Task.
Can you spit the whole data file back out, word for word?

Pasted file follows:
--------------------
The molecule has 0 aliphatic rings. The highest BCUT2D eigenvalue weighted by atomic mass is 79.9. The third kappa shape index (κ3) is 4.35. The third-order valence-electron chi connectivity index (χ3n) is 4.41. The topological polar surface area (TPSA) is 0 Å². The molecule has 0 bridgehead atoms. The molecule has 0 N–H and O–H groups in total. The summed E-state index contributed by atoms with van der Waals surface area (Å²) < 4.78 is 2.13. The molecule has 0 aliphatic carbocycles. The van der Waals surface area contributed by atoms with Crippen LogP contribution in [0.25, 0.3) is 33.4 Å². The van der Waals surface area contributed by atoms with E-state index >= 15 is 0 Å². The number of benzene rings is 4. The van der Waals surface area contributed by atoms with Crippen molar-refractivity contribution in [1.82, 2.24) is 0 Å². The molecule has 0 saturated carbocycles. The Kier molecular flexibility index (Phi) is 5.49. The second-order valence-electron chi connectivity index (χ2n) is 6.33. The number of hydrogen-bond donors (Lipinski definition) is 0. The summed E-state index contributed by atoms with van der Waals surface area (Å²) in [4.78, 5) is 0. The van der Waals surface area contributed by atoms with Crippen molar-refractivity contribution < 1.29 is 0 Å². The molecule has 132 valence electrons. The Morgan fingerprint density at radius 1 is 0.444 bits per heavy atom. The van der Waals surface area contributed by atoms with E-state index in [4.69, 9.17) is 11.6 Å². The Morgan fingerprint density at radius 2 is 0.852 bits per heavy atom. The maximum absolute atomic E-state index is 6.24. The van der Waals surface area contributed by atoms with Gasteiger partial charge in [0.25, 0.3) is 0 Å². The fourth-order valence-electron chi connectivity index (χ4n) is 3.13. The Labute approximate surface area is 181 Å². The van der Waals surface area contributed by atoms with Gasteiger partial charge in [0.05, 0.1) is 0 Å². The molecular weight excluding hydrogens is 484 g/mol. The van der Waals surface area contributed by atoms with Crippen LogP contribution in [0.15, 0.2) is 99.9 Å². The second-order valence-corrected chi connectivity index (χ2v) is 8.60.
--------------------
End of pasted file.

The molecule has 0 aliphatic rings. The highest BCUT2D eigenvalue weighted by atomic mass is 79.9. The third kappa shape index (κ3) is 4.35. The third-order valence-electron chi connectivity index (χ3n) is 4.41. The topological polar surface area (TPSA) is 0 Å². The molecule has 0 bridgehead atoms. The molecule has 0 N–H and O–H groups in total. The summed E-state index contributed by atoms with van der Waals surface area (Å²) < 4.78 is 2.13. The molecule has 0 aliphatic carbocycles. The van der Waals surface area contributed by atoms with Crippen LogP contribution in [0.25, 0.3) is 33.4 Å². The van der Waals surface area contributed by atoms with E-state index >= 15 is 0 Å². The number of benzene rings is 4. The van der Waals surface area contributed by atoms with Crippen molar-refractivity contribution in [1.82, 2.24) is 0 Å². The molecule has 0 saturated carbocycles. The Kier molecular flexibility index (Phi) is 5.49. The second-order valence-electron chi connectivity index (χ2n) is 6.33. The number of hydrogen-bond donors (Lipinski definition) is 0. The summed E-state index contributed by atoms with van der Waals surface area (Å²) in [4.78, 5) is 0. The van der Waals surface area contributed by atoms with Crippen molar-refractivity contribution < 1.29 is 0 Å². The molecule has 132 valence electrons. The Morgan fingerprint density at radius 1 is 0.444 bits per heavy atom. The van der Waals surface area contributed by atoms with E-state index in [4.69, 9.17) is 11.6 Å². The Morgan fingerprint density at radius 2 is 0.852 bits per heavy atom. The maximum absolute atomic E-state index is 6.24. The van der Waals surface area contributed by atoms with Gasteiger partial charge in [0.25, 0.3) is 0 Å². The fourth-order valence-electron chi connectivity index (χ4n) is 3.13. The Labute approximate surface area is 181 Å². The van der Waals surface area contributed by atoms with Gasteiger partial charge in [0.05, 0.1) is 0 Å². The molecular weight excluding hydrogens is 484 g/mol. The van der Waals surface area contributed by atoms with Crippen LogP contribution in [0.15, 0.2) is 99.9 Å². The second-order valence-corrected chi connectivity index (χ2v) is 8.60.